Unit of study_

# MECH3362: Materials 2

## Overview

This unit aims for students to understand the relationship between properties of materials and their microstructures and to improve mechanical design based on knowledge of mechanics and properties of materials. At the end of this unit students should have the capability to select proper materials for simple engineering design. Course content will include: short-term and long-term mechanical properties; introductory fracture and fatigue mechanics, dislocations; polymers and polymer composite materials; ceramics and glasses; structure-property relationships; selection of materials in mechanical design.

### Unit details and rules

Unit code MECH3362 Aerospace, Mechanical and Mechatronic 6 None AMME2301 and (AMME2302 or AMME1362 or CIVL2110 or CIVL1110) None (1) A good understanding of basic knowledge and principles of material science and engineering from Materials I and mechanics of solids for simple structural elements (in tension, bending, torsion); (2) Reasonable mathematical skills in calculation of stresses and strains in simple structural elements Yes

### Teaching staff

Coordinator Li Chang, li.chang@sydney.edu.au Ziyan Man Li Chang Hang Dong Yutaka Tsumura

## Assessment

Type Description Weight Due Length
Final exam (Open book) Final exam
Type C, Canvas quiz (> 50% hand-written working analysis questions)
42% Formal exam period 2 hours
Outcomes assessed:
Online task Canvas Quiz
Canvas Quiz
5% Multiple weeks n/a
Outcomes assessed:
Assignment Lab report
Students prepare the report to analyze the lab results independently
8% Multiple weeks n/a
Outcomes assessed:
Assignment Assignment 1
take-home, worked answer problems
5% Week 03 n/a
Outcomes assessed:
Assignment Assignment 2
take-home, worked answer problems
5% Week 05 n/a
Outcomes assessed:
Tutorial quiz Quiz 1
Canvas Quiz, including multiple choice, hand written analysis work question
10% Week 07 1 hour
Outcomes assessed:
Assignment Assignment 3
take-home, worked answer problems
5% Week 07 n/a
Outcomes assessed:
Assignment Assignment 4
take-home, worked answer problems
5% Week 11 n/a
Outcomes assessed:
Tutorial quiz Quiz 2
Canvas Quiz, including multiple choice, hand written analysis work question
10% Week 13 1 hour
Outcomes assessed:
Assignment Assignment 5
take-home, worked answer problems
5% Week 13 n/a
Outcomes assessed:
= Type C final exam

### Assessment summary

• Lab report: Students are required to attend a lab session and submit a written report.
• Assignment 1: Students will be required to submit an assignment in response to practical problems on basic mechanical behaviour of engineering materials.
• Assignment 2: Students will be required to demonstrate their knowledge of failure analyses using failure and fracture criteria.
• Assignment 3: Students will be required to demonstrate their knowledge on the fracture and fatigue analyses of engineering materials.
• Assignment 4: Students will be required to demonstrate exercises and the establishment of sound knowledge in fatigue, fatigue crack growth and creep analyses for engineering materials.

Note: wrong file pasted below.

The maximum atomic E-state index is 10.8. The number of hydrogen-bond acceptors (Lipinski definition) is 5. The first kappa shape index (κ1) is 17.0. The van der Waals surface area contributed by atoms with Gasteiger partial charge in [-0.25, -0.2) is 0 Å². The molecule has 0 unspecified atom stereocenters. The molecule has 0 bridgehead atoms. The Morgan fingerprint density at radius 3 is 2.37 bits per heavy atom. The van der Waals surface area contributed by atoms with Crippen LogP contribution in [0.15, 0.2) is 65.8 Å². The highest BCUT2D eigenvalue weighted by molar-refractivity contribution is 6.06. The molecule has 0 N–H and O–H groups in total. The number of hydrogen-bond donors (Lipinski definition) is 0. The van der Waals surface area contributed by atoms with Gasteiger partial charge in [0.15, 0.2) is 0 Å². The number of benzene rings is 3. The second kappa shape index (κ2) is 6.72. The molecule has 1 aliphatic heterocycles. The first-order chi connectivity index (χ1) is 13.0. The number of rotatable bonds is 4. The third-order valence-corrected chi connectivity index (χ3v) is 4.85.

• Final exam: Closed book examination.

Detailed information for each assessment can be found on Canvas.

### Assessment criteria

The University awards common result grades, set out in the Coursework Policy 2014 (Schedule 1).

As a general guide, a high distinction indicates work of an exceptional standard, a distinction a very high standard, a credit a good standard, and a pass an acceptable standard.

Result name

Mark range

Description

High distinction

85 - 100

Awarded when students demonstrate the learning outcomes for the unit at an exceptional standard.

Distinction

75 - 84

Awarded when students demonstrate the learning outcomes for the unit at a very high standard.

Credit

65 - 74

Awarded when students demonstrate the learning outcomes for the unit at a high standard.

Pass

50 - 64

Awarded when students demonstrate the learning outcomes for the unit at an acceptable standard.

Fail

0 - 49

When you don’t meet the learning outcomes of the unit to a satisfactory standard.

### Late submission

In accordance with University policy, these penalties apply when written work is submitted after 11:59pm on the due date:

• Deduction of 5% of the maximum mark for each calendar day after the due date.
• After ten calendar days late, a mark of zero will be awarded.

This unit has an exception to the standard University policy or supplementary information has been provided by the unit coordinator. This information is displayed below:

The Assessment Procedures 2011 provide that any written work submitted after 11:59pm on the due date will be penalised by 5% of the maximum awardable mark for each calendar day after the due date. If the assessment is submitted more than ten calendar days late, a mark of zero will be awarded.

The Current Student website  provides information on academic integrity and the resources available to all students. The University expects students and staff to act ethically and honestly and will treat all allegations of academic integrity breaches seriously.

We use similarity detection software to detect potential instances of plagiarism or other forms of academic integrity breach. If such matches indicate evidence of plagiarism or other forms of academic integrity breaches, your teacher is required to report your work for further investigation.

You may only use artificial intelligence and writing assistance tools in assessment tasks if you are permitted to by your unit coordinator, and if you do use them, you must also acknowledge this in your work, either in a footnote or an acknowledgement section.

Studiosity is permitted for postgraduate units unless otherwise indicated by the unit coordinator. The use of this service must be acknowledged in your submission.

## Learning support

### Simple extensions

If you encounter a problem submitting your work on time, you may be able to apply for an extension of five calendar days through a simple extension.  The application process will be different depending on the type of assessment and extensions cannot be granted for some assessment types like exams.

### Special consideration